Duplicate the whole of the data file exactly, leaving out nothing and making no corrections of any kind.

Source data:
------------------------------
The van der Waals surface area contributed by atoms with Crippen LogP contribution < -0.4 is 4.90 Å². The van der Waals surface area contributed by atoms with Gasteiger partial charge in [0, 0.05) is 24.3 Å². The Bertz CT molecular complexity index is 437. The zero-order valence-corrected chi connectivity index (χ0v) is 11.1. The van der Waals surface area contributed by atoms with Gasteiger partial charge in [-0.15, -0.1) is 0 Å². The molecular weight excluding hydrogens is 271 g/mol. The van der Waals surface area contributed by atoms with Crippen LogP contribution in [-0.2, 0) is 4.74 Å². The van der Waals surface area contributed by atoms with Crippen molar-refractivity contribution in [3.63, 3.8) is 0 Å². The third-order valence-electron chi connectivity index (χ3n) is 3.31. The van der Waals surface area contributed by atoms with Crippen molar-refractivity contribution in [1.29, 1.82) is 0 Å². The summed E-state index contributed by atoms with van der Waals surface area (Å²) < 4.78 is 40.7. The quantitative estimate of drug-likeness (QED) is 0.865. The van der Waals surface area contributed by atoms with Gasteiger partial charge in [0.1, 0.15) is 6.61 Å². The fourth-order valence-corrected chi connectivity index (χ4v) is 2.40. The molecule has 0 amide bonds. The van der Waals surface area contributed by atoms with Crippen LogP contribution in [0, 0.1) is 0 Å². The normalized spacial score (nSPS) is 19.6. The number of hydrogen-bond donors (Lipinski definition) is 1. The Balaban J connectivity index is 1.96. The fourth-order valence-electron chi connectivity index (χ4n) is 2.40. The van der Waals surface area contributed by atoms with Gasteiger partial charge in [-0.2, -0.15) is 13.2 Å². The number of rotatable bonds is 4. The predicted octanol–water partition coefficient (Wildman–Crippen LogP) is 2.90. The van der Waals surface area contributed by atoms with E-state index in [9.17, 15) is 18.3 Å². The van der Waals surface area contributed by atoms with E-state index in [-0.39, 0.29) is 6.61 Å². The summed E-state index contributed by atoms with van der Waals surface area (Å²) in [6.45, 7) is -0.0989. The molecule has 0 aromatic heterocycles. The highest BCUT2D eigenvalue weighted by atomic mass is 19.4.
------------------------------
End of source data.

The van der Waals surface area contributed by atoms with Crippen LogP contribution < -0.4 is 4.90 Å². The van der Waals surface area contributed by atoms with Gasteiger partial charge in [0, 0.05) is 24.3 Å². The Bertz CT molecular complexity index is 437. The zero-order valence-corrected chi connectivity index (χ0v) is 11.1. The van der Waals surface area contributed by atoms with Gasteiger partial charge in [-0.15, -0.1) is 0 Å². The molecular weight excluding hydrogens is 271 g/mol. The van der Waals surface area contributed by atoms with Crippen LogP contribution in [-0.2, 0) is 4.74 Å². The van der Waals surface area contributed by atoms with Crippen molar-refractivity contribution in [3.63, 3.8) is 0 Å². The third-order valence-electron chi connectivity index (χ3n) is 3.31. The van der Waals surface area contributed by atoms with Crippen molar-refractivity contribution in [1.29, 1.82) is 0 Å². The summed E-state index contributed by atoms with van der Waals surface area (Å²) < 4.78 is 40.7. The quantitative estimate of drug-likeness (QED) is 0.865. The van der Waals surface area contributed by atoms with Gasteiger partial charge in [0.1, 0.15) is 6.61 Å². The fourth-order valence-corrected chi connectivity index (χ4v) is 2.40. The molecule has 0 amide bonds. The van der Waals surface area contributed by atoms with Crippen LogP contribution in [0, 0.1) is 0 Å². The normalized spacial score (nSPS) is 19.6. The number of hydrogen-bond donors (Lipinski definition) is 1. The Balaban J connectivity index is 1.96. The fourth-order valence-electron chi connectivity index (χ4n) is 2.40. The van der Waals surface area contributed by atoms with Gasteiger partial charge in [-0.2, -0.15) is 13.2 Å². The number of rotatable bonds is 4. The predicted octanol–water partition coefficient (Wildman–Crippen LogP) is 2.90. The van der Waals surface area contributed by atoms with E-state index in [9.17, 15) is 18.3 Å². The van der Waals surface area contributed by atoms with E-state index in [-0.39, 0.29) is 6.61 Å². The summed E-state index contributed by atoms with van der Waals surface area (Å²) in [6.45, 7) is -0.0989. The molecule has 0 aromatic heterocycles. The highest BCUT2D eigenvalue weighted by atomic mass is 19.4.